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I plan to work on Introsort, which requires a working implementation of heap sort. Also, the heap sort implementation must be able to sort arbitrary ranges within an array, which, in turn, requires some more involved index manipulation.

Heapsort.java:

package net.coderodde.util.sorting;

/**
 * This class implements heap sort.
 * 
 * @author Rodion "rodde" Efremov
 * @version 1.6
 */
public class Heapsort {

    /**
     * Sorts the entire integer array.
     * 
     * @param array the array to sort.
     */
    public static void sort(int[] array) {
        sort(array, 0, array.length);
    }

    /**
     * Sorts a particular range {@code array[fromIndex], array[fromIndex + 1], 
     * ..., array[toIndex - 2], array[toIndex - 1]}.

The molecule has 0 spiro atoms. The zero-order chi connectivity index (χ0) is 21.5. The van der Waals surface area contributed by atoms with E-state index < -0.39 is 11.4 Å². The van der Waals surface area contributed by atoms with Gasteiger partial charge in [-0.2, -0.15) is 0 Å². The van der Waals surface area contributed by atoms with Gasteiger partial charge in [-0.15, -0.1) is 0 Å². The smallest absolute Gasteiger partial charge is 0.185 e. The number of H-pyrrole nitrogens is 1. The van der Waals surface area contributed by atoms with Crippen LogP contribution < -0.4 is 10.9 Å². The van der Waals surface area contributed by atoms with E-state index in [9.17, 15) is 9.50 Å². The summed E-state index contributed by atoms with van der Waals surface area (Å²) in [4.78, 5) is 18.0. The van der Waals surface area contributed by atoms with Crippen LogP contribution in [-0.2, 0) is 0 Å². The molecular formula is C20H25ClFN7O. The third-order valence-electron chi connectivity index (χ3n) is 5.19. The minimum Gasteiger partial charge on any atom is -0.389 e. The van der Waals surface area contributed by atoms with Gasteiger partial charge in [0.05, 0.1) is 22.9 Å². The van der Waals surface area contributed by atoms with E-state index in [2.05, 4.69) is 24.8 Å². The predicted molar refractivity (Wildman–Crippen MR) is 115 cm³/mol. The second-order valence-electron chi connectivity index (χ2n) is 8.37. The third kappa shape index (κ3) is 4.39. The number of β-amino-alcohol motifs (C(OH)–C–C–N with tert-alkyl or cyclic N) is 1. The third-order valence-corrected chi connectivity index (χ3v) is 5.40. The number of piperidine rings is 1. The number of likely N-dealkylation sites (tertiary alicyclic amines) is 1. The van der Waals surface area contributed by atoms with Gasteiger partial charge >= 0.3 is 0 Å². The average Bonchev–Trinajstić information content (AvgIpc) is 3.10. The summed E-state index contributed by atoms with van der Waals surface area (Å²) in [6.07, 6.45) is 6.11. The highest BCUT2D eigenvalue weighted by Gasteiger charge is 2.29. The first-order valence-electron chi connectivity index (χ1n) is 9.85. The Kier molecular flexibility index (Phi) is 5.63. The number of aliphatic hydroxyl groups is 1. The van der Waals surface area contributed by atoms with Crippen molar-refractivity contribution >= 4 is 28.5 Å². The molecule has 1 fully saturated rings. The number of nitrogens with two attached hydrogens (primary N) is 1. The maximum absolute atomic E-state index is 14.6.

* 
     * @param array     the array containing the target range.
     * @param fromIndex the starting, inclusive index of the target range.
     * @param toIndex   the ending, exclusive index of the target range.
     */
    public static void sort(int[] array, int fromIndex, int toIndex) {
        if (toIndex - fromIndex < 2) {
            return;
        }

        // CLRS says 'BUILD-MAX-HEAP' is O(n).
        buildMaxHeap(array, fromIndex, toIndex);

        // And this is O(n log n).
        for (int i = toIndex - 1; i > fromIndex; --i) {
            int tmp = array[i];
            array[i] = array[fromIndex];
            array[fromIndex] = tmp;
            maxSiftDown(array, fromIndex, i, 0);
        }
    }

    /**
     * Makes sure the range {@code array[fromIndex], array[fromIndex + 1], ...,
     * array[toIndex - 2], array[toIndex - 1]} forms a maximum heap.
     * 
     * @param array     the array holding the target range.
     * @param fromIndex the starting, inclusive index of the range to rebuild
     *                  as a heap.
     * @param toIndex   the ending, exclusive index of the range to rebuild as 
     *                  a heap.
     */
    private static void buildMaxHeap(int[] array, int fromIndex, int toIndex) {